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The habitat ranges of very dangerous snakes in the U.S.

Saturday, October 1, 2016 14:09
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Anything and everything anytime


I’m glad I live in the middle of the Great White North. No venomous snakes! For some inexplicable reason I had a dream about being in Florida the other night. That sounds like a good dream: Disneyworld, Miami Beach and warm temperatures. But what was odd about this dream was that I was in a semi-swampy area where there were hordes of aggressive, large poisonous snakes. It was a freaky dream, lots of running away from snakes. Having snakes crawl from under couches etc. The last I remember about the dream I was attacking some smaller snakes in a motel room with a spade.

That dream led me to research deadly snakes in the United States. The bastards are all over the place.

The Eastern Diamondback Rattlesnake.




This is a big bitch. Up to 8 feet long and 35 pounds. Some think it is the biggest pit viper in the world. Run into this thing while searching for the golf ball in the scrub and I would instantly meet the maker, and that is without getting bitten. Notice it’s throughout Florida.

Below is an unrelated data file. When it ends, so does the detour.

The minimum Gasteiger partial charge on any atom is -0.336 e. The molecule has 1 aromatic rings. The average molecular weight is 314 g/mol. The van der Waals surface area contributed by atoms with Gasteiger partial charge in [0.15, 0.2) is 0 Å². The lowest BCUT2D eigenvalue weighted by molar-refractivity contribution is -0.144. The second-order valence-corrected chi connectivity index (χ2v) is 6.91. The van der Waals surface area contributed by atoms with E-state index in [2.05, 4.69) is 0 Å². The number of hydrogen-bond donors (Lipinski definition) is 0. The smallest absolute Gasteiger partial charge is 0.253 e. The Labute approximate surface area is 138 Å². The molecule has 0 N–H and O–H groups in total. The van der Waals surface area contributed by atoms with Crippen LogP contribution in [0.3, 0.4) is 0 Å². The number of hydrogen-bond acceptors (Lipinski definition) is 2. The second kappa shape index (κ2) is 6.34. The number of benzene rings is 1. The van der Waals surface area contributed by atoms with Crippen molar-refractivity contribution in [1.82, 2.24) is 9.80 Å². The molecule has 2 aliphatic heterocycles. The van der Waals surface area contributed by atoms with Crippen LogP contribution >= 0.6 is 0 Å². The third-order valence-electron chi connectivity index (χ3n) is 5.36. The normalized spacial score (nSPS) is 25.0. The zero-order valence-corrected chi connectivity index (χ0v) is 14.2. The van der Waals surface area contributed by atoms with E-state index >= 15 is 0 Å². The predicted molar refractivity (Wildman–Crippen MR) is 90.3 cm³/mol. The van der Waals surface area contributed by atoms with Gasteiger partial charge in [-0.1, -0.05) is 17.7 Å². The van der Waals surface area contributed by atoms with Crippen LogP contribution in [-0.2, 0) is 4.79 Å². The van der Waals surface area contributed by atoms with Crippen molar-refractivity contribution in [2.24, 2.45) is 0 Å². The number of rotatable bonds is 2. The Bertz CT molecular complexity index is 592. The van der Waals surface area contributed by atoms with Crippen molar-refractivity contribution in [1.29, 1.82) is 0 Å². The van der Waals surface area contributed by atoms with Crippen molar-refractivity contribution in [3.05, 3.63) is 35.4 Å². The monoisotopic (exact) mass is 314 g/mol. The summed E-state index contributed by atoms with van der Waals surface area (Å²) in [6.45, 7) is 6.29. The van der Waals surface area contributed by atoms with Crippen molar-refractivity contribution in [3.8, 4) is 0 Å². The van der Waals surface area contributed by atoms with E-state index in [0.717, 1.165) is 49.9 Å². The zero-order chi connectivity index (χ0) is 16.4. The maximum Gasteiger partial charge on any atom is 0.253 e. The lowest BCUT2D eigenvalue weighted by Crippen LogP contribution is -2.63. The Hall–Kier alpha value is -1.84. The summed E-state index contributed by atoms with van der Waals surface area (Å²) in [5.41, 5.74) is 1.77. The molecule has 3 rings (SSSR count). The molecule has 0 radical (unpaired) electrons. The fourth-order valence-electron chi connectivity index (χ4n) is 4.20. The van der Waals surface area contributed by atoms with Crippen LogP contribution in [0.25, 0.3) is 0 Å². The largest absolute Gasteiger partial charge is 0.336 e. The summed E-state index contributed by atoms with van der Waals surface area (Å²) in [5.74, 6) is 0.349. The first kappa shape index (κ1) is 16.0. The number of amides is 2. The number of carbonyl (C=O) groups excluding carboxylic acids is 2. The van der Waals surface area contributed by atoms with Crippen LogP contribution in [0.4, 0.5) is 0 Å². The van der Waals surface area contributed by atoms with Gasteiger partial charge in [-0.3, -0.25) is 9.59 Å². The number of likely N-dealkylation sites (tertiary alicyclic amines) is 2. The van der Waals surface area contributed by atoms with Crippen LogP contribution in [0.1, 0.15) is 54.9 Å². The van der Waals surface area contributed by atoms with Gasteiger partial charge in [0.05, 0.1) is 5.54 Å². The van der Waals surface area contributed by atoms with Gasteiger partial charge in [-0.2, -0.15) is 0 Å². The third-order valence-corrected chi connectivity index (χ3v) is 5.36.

Western Diamondback Rattlesnake


Very similar to the Eastern but a lot smaller. Likes the desert as opposed to it’s cousin which likes lush forested areas.


Cottonmouth, also known as the Water Moccasin




This is a nasty little bastard. The cottonmouth is one of the most feared venomous snakes in North America. Its powerful cytotoxic venom is so destructive that it can eat away flesh and result in grisly amputations. Their preference for hiding in water and attacking when least expected means that bites are also relatively frequent. Again, another deadly snake that slithers throughout Florida.





For some reason this snake avoids Florida.

The copperhead is perhaps responsible for the most bites of any snake on this list. It’s not because the snake is inherently more aggressive, but because copperheads tend to “freeze” when met with approaching humans—instead of fleeing like most other, sensible snakes—and will bite when stepped on.

The copperhead also has what is believed to be the weakest venom potency of all pit vipers, which is a happy coincidence for the snake that is otherwise most likely to bite you.


Timber Rattlesnake


I never realized there were so many rattlesnakes in the east. Florida spared again.


Coral Snakes


Eastern coral snakes are very reclusive and are rarely seen, which is great for hunters and hikers across the American Southeast. The eastern coral snake was once seen as the most dangerous snake in the region. While that reputation hasn’t exactly subsided, experts now say that fatalities from this dangerous species are actually very rare. This is thought to be because the coral snake has very little control of how much venom it can inject into a victim.


Massasauga Rattlesnake

Canada isn’t entirely left out


These pesky rattlesnakes go all the way up to the tip of southern Ontario. To the edges of Canada’s number one city Toronto, at least that is what the residents of Toronto think.


Prairie Rattlesnake


More Canadian content here. These critters crawl all the way up to Saskatchewan and Alberta. Florida is spared again!


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